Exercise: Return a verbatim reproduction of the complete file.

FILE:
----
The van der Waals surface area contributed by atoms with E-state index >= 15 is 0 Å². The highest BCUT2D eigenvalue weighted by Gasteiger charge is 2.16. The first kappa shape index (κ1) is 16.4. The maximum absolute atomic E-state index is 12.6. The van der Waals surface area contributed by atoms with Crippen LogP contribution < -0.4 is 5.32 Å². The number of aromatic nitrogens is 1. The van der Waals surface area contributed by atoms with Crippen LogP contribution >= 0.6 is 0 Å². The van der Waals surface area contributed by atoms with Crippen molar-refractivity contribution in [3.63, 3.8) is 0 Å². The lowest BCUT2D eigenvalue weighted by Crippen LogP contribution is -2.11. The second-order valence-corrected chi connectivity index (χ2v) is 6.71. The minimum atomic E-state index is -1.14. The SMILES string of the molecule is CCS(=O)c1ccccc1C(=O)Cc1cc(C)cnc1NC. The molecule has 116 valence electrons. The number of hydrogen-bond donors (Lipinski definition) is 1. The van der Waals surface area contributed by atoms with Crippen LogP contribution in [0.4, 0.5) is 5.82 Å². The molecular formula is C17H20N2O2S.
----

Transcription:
The van der Waals surface area contributed by atoms with E-state index >= 15 is 0 Å². The highest BCUT2D eigenvalue weighted by Gasteiger charge is 2.16. The first kappa shape index (κ1) is 16.4. The maximum absolute atomic E-state index is 12.6. The van der Waals surface area contributed by atoms with Crippen LogP contribution < -0.4 is 5.32 Å². The number of aromatic nitrogens is 1. The van der Waals surface area contributed by atoms with Crippen LogP contribution >= 0.6 is 0 Å². The van der Waals surface area contributed by atoms with Crippen molar-refractivity contribution in [3.63, 3.8) is 0 Å². The lowest BCUT2D eigenvalue weighted by Crippen LogP contribution is -2.11. The second-order valence-corrected chi connectivity index (χ2v) is 6.71. The minimum atomic E-state index is -1.14. The SMILES string of the molecule is CCS(=O)c1ccccc1C(=O)Cc1cc(C)cnc1NC. The molecule has 116 valence electrons. The number of hydrogen-bond donors (Lipinski definition) is 1. The van der Waals surface area contributed by atoms with Crippen LogP contribution in [0.4, 0.5) is 5.82 Å². The molecular formula is C17H20N2O2S.